• Flashback Cabal Ritual, adding {B}{B}{B}{B}{B}{B} to your mana pool, destroy target player. A trail of smoke rise from where they were sitting, and the Doom Counter moves to 5.

Tendrils of Agony

Doom Clock Two:

  • Flashback Goblin Tutor. The Doom Counter Moves to 4.
  • Flashback Past in Flames. The Doom Counter Moves to 3.
  • Flashback Grim Tutor, and search for Recoup. The Doom Counter moves to 2.
  • Cast Tendrils of Agony targeting the player with the lowest life, they lose 24 life (storm count is 11) and you gain 24. The Doom Counter moves to 1.
  • Cast Recoup targeting Tendrils of Agony, destroy a player that you did not target with Tendrils. The Doom Counter moves to 5.

Recoup

The Finale

  • Flashback Tendrils of Agony targeting the same play that you did before. They lose 28 life for a (total of 52) and you gain 28 life.

Now we know why we call him Von Count! Look at all the counting you had to do; counting mana, counting spell, and counting on the fact that they did have a Stifle effect! I’m sure that the Gathering Magic hive mind can simplify this, if you can, share it in the comments. It will be helpful to me when I put this deck together.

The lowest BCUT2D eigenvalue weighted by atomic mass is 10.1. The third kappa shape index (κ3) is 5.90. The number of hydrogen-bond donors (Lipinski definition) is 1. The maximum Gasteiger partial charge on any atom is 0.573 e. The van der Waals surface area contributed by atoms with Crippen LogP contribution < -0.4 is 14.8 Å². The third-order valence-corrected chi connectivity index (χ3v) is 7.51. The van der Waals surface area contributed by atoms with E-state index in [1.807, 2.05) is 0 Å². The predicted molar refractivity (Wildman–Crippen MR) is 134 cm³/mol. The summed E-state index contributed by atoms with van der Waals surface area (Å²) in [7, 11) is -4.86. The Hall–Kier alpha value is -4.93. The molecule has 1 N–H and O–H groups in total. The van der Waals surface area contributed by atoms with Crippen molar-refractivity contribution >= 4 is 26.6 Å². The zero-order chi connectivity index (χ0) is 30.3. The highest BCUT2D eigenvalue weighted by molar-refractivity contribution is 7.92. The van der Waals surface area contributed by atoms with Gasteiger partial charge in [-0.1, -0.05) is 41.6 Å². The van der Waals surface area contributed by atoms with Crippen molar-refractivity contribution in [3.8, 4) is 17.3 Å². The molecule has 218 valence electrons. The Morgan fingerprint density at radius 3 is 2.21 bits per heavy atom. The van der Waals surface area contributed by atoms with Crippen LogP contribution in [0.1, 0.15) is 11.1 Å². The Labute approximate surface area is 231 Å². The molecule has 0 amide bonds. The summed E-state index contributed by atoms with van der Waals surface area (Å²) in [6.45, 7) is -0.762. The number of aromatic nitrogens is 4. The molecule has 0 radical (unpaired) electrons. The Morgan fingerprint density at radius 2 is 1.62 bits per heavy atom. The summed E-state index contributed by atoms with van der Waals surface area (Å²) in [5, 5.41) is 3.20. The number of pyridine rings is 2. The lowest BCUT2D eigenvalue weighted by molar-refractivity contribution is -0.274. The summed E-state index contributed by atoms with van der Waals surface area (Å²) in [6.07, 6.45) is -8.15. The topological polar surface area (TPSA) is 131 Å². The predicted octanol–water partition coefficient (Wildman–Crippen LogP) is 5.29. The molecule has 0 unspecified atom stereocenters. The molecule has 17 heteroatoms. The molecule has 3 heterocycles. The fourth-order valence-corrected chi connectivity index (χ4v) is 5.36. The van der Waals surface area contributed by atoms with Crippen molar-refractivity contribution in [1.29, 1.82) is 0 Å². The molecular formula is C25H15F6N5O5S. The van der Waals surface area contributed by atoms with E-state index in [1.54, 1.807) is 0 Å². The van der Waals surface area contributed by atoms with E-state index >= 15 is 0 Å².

Conclusion

I hope you’ve enjoyed running through these Unstable combos. I’ve had a lot of fun playing with Unstable cards. Hopefully my Commander playgroup will humor me beyond January 15th. Leave your favorite Unstable combos in the comments, and I’d also love to hear whether or not you plan on keeping them legal indefinitely under your Commander house rules.

Shout-Outs

These are like the movie credits of my articles. I like to send some positive vibes out to those who make time in the Magic Community enjoyable.

The Council of Marks — I want to shout-out Mark Rosewater, Mark Purvis, and Mark Globus for making an awesome set (Unstable). To read more about the story check it out here.

First Strike Nation — I’ve got to give a shout-out to the podcast First Strike and its listener for inviting me on the show and making me a semi-regular host. If you want to watch or listen you can catch me on these episodes; From Team Trios Energy To The Magic Cup Curse, Unstable Mulligans, and From Challenger Decks to Challenging Content.

Nate Burgess — Nate has an excellent article on building a Baron Von Count Commander deck over on EDHRec. It’s a great resource. He does a fantastic job of crunching the numbers, and giving you a view of all the options for the deck. Check it out!

As always, thank you for reading.

<3 Jonathan
@MedinaMakesGame


Unstable is Now Available!